As a new landlord, there are a lot of questions you probably have and quite a few things you will need to know before looking for new tenants. Are you allowed to turn away prospective tenants with children? Can you evict a tenant that is living on your premises but is not paying rent? In order to run your business as effectively as possible, it will be necessary to learn about all of the different rules and regulation in the province of your rental property. If you are planning on renting out an apartment unit or property of any kind, you will find that being informed about these things will help you to deal with any challenges that come your way.
Each province and territory throughout Canada has its own laws pertaining to tenancy matters. While there are certain laws that are the same in various places, there are still some significant differences that are worth taking note of.
One example of the legislative differences from place to place in Canada is that while you are able to collect a security deposit from tenants in most places, you are not able to do so in both Ontario and Quebec. In Ontario, you are only allowed to take a deposit if it is used for the tenant’s rent and it cannot be used to cover damages of any kind. In Quebec though, landlords cannot take a deposit from tenants for any purpose. In Alberta, unless stated otherwise in a written agreement, interest accumulates on the security deposit annually.
In a vast majority of places, matters resulting in breach of rental agreements are not directly mentioned in provincial or territorial laws, including things like owning a pet when the lease stipulates that they are not allowed. Even if the matter is not directly mentioned in the legislation though, it does not mean that the landlord cannot evict the tenant, provided they have a valid reason.
Legislation regarding landlord and tenant issues tend to change over time, and even the rules are not always absolute. It all comes down to the interpretation of the legislation by the court or Tribunal.
You will be able to get more information on these kinds of rules and regulations by taking a look at the Provincial and Territorial Fact Sheets to start with. You will also be able to get more information from books, guides, pamphlets and other things in your area that are published for the benefit of landlords. It is important, however, to make sure that the publication is not out of date and still contains accurate information.
You can also seek the advice of a legal expert to find out everything you need to know when it comes to how to successfully operate your business without being in violation of any local laws. If you choose to take this route, you will definitely want to find someone who is an expert when it comes to landlord tenant issues in the province or territory that your rental property is in. Because this is a specialized area of the law, you will definitely want to find someone who is experienced with it.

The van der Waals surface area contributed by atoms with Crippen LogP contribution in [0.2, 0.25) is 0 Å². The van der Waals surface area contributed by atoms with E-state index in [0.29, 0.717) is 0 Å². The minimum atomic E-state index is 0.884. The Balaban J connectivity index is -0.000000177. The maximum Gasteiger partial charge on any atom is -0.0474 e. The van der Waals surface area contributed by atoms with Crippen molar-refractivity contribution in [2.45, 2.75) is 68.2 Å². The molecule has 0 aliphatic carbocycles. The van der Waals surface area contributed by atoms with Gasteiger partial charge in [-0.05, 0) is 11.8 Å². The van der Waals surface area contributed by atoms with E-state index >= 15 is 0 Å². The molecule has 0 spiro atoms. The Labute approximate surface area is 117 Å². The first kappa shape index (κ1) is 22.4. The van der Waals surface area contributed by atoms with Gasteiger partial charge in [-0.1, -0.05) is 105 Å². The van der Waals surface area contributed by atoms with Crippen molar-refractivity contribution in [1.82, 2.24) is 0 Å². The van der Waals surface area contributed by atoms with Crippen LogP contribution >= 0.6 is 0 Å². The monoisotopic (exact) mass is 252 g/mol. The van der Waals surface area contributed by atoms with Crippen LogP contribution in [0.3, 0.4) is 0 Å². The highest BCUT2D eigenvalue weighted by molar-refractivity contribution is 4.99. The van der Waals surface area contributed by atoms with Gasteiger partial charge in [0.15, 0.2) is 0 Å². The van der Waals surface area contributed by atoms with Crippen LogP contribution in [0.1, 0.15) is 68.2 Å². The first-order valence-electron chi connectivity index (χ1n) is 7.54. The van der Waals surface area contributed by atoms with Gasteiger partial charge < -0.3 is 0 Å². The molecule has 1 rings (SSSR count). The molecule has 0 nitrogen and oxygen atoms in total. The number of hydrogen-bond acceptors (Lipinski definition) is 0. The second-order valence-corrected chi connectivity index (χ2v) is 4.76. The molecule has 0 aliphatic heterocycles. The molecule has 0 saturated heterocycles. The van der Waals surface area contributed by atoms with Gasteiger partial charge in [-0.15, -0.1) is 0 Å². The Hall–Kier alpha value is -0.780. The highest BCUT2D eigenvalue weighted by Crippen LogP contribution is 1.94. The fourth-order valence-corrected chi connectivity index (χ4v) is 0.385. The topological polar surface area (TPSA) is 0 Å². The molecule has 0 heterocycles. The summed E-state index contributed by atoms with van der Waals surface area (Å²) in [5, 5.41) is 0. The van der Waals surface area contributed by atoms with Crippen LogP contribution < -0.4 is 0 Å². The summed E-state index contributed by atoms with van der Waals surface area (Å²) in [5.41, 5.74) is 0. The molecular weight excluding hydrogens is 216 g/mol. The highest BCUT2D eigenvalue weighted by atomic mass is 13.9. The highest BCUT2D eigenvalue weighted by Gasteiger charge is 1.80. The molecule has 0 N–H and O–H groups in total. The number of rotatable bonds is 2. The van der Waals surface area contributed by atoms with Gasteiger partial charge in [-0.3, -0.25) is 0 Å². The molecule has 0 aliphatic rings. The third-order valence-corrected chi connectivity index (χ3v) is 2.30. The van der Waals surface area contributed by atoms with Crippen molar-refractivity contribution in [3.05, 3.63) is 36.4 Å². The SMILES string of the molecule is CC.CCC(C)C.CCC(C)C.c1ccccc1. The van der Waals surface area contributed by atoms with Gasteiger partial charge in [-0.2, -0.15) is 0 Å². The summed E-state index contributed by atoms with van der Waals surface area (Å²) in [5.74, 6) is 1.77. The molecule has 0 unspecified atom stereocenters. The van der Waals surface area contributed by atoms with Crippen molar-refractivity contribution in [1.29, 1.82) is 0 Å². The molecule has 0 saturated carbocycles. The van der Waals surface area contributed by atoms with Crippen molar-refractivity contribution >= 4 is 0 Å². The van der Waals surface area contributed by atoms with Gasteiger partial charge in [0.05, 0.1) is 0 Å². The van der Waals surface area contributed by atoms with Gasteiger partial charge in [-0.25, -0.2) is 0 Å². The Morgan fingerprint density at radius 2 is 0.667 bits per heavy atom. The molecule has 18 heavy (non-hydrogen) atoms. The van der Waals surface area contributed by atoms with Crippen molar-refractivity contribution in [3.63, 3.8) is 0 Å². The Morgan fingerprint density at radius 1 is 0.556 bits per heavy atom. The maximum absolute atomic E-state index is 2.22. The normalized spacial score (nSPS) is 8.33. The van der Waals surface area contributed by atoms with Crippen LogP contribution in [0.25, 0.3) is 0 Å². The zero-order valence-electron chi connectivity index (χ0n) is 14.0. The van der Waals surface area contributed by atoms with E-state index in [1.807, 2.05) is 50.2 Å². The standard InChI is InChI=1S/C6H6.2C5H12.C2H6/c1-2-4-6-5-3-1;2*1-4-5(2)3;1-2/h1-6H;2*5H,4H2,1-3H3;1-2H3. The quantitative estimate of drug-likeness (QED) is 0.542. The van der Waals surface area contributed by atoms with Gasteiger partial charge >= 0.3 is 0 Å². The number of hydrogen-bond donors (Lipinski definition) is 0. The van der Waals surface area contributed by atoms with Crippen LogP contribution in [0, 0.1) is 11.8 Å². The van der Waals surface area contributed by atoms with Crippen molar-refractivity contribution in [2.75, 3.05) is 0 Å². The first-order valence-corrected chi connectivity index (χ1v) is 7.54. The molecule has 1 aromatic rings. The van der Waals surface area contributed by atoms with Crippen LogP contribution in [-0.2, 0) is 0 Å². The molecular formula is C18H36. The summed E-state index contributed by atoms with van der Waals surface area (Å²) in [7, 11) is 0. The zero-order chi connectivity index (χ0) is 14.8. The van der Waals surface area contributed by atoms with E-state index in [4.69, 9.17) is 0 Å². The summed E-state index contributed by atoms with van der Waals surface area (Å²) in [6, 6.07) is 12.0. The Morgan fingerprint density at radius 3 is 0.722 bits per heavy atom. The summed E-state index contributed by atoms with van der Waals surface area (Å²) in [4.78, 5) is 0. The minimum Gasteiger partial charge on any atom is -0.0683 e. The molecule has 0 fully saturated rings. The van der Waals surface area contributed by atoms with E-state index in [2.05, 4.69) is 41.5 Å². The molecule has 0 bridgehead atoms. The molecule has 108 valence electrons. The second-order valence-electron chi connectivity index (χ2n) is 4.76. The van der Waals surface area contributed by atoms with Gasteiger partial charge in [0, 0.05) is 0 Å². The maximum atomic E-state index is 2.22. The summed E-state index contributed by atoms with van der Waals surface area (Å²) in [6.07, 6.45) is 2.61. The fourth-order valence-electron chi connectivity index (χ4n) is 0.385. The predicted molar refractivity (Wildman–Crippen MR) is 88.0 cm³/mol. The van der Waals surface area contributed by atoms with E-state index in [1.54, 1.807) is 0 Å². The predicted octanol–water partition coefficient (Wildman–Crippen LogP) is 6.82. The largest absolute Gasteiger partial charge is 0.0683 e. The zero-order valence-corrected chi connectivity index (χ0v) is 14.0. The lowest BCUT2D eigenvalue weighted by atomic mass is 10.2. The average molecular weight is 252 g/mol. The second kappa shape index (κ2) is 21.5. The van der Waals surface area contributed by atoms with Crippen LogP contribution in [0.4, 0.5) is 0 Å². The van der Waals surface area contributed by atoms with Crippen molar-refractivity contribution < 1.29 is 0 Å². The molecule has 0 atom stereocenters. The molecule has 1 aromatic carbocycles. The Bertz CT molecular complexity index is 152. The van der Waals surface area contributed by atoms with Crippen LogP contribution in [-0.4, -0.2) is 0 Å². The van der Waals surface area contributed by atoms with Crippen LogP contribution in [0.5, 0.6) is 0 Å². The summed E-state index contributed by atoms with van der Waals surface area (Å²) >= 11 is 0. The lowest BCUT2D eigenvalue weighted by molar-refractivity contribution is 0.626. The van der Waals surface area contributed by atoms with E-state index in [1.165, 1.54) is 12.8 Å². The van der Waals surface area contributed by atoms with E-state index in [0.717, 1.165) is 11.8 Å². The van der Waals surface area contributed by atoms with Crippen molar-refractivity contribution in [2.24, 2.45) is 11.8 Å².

Some of the new privacy laws in Canada pertaining to landlords and tenants may affect the way that you get and hold onto information for prospective tenants. It is important that you make sure all of the questions you have prepared for those who are interested in the unit(s) you have available are in full compliance with these laws. For example, it is necessary to tell all of your tenants why you are collecting the information from them and what you will do with it.
To learn more about these issues, refer to the Privacy Commissioner’s website at:
Or contact the Privacy Commissioner by phone at 1-800-282-1376 or by mail at 112 Kent St., Place de Ville, Tower B, 3rd Floor, Ottawa ON K1A 1H3.
Does the building that you will be renting out to tenants comply with all local and provincial bylaws and buildings codes?
Other than the guidelines that are laid out by provincial or territorial legislation, you will also have to comply with provincial and municipal bylaws. These bylaws set the official guidelines for fire and building safety, and you will have to make certain that you are not in violation of any. You will find that municipal bylaws also cover issues such as zoning and permits. As a first step in this process, you will want to get in touch with the primary branch of your local municipality, which is listed in the blue pages or your telephone book.
Before you go ahead and determine how much to charge for rent, you will have to first compare what other similar units in the area are charging. There are some provinces that keep rent registry databases with this type of information on local units for the past several years. You can also get local Rental Market Reports from CMHC for no charge.
You are required by law to keep records and receipts for all of the financial transactions for your business. If you are not familiar with bookkeeping for business matters, it is highly recommended that you consult with an accountant. It is important that you learn about as much as possible about how capital assets are different from expenses, and you will want to get help with setting up a Chart of Accounts, which is essentially a ledger that tracks income, expenses, and other types of financial information.
You will also have to document and track the overall condition of the rental property. Whenever a tenant moves in to a unit, you will have to conduct a thorough and official inspection of the premises, which both parties need to sign. It is also required by law that you use a standardized form to do this, though not in all provinces. If you cannot get a standard form in your province or territory, you can use the Initial Inspection Worksheet found in this guide.